Healthy Mouth Healthy Body?

Inflammation and Gum Disease

What are the Stages of Gum Disease?

Dental professionals often refer to the progression of gum disease by dividing the condition into three major stages:

  • Gingivitis: This is the earliest stage of gum disease, an inflammation of the gums caused by plaque buildup at the gumline. If daily brushing and flossing do not remove the plaque, it produces toxins that can irritate the gum tissue, causing gingivitis. You may notice some bleeding during brushing and flossing. At this early stage in gum disease, damage can be reversed, since the bone and connective tissue that hold the teeth in place are not yet affected.
  • Early periodontitis: At this stage, the supporting bone and fibers that hold your teeth in place are irreversibly damaged. Your gums may begin to form pockets below the gumline, which trap food and plaque. Proper dental treatment and improved home care can usually help prevent further damage.
  • Advanced periodontitis: In this final stage of gum disease, the fibers and bone supporting your teeth are destroyed, which can cause your teeth to shift or loosen. This can affect your bite and, if aggressive treatment can't save them, teeth may need to be removed.

How Do I Know if I Have Gum Disease?
Gum disease can occur at any age, but it is most common among adults. If detected in its early stages, gum disease can be reversed so see your dentist if you notice any of the following symptoms:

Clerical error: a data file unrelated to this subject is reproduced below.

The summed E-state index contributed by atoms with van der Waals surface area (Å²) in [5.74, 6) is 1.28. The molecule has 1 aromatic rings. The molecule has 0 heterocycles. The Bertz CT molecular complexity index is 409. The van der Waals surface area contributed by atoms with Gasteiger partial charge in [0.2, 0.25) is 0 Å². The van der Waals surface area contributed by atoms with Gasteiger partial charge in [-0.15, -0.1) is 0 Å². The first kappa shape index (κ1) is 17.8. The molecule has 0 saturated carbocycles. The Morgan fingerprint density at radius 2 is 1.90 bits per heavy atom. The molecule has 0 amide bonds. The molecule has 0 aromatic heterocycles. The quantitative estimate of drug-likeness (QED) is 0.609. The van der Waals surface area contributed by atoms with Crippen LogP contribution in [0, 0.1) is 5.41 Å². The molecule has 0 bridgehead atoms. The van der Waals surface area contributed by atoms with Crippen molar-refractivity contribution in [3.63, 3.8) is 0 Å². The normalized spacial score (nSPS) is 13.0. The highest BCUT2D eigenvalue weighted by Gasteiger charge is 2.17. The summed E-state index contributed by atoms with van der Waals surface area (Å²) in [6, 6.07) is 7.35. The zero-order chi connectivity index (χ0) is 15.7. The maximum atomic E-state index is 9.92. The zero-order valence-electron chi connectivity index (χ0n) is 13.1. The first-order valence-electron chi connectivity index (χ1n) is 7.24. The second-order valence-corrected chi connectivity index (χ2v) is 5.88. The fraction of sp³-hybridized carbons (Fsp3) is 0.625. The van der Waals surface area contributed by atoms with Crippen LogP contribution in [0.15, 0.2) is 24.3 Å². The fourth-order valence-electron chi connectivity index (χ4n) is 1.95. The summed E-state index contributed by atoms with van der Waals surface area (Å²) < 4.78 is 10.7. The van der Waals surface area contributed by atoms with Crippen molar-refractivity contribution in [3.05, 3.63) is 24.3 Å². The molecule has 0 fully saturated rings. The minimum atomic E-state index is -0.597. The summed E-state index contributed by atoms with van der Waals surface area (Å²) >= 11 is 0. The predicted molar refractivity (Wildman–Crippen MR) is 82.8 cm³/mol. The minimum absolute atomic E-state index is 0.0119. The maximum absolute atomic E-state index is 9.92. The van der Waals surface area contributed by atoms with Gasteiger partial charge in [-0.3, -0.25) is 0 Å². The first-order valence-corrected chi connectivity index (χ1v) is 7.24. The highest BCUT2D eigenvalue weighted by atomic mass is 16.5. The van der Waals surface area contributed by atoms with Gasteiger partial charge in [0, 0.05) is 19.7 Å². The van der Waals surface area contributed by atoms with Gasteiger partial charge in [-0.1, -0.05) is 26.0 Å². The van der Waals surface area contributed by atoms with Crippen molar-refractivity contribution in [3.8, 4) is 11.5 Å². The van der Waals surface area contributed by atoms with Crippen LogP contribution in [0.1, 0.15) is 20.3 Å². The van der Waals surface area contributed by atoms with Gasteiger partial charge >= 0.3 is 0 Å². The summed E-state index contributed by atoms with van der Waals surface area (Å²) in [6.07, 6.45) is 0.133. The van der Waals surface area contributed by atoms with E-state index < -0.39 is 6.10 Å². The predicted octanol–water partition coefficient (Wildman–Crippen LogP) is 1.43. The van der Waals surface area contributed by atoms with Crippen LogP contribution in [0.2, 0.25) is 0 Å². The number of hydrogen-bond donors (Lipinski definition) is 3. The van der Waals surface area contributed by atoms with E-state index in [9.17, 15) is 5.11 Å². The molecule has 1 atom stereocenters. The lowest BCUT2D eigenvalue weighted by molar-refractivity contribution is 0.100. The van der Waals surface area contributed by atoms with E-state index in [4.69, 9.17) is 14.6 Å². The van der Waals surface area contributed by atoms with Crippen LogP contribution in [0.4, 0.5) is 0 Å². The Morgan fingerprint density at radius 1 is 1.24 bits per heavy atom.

• Gums that are red, puffy or swollen, or tender
  • Gums that bleed during brushing or flossing
  • Teeth that look longer because your gums have receded
  • Gums that have separated, or pulled away from your teeth, creating a pocket
  • Changes in the way your teeth fit together when you bite
  • Pus coming from between your teeth and gums
  • Constant bad breath or a bad taste in your mouth

How is Gum Disease Prevented and Treated?
You can help prevent gingivitis by:

  • Brushing teeth twice a day to help prevent cavities
  • Daily flossing to clean in between teeth where brushing cannot reach
  • Eating correctly to ensure proper nutrition
  • Avoiding cigarettes and other forms of tobacco

Periodontitis can only be treated by a dental professional. Treatment is typically aimed at:

  • Eliminating the plaque and bacteria that cause periodontitis
  • Slowing the progression of periodontitis

Dental professionals may use a procedure called scaling to loosen and remove the plaque and bacteria that are present in the pockets caused by periodontitis. Following scaling or professional cleaning, it is important for the patient to maintain good oral health by utilizing the same regimen followed to help prevent gingivitis.

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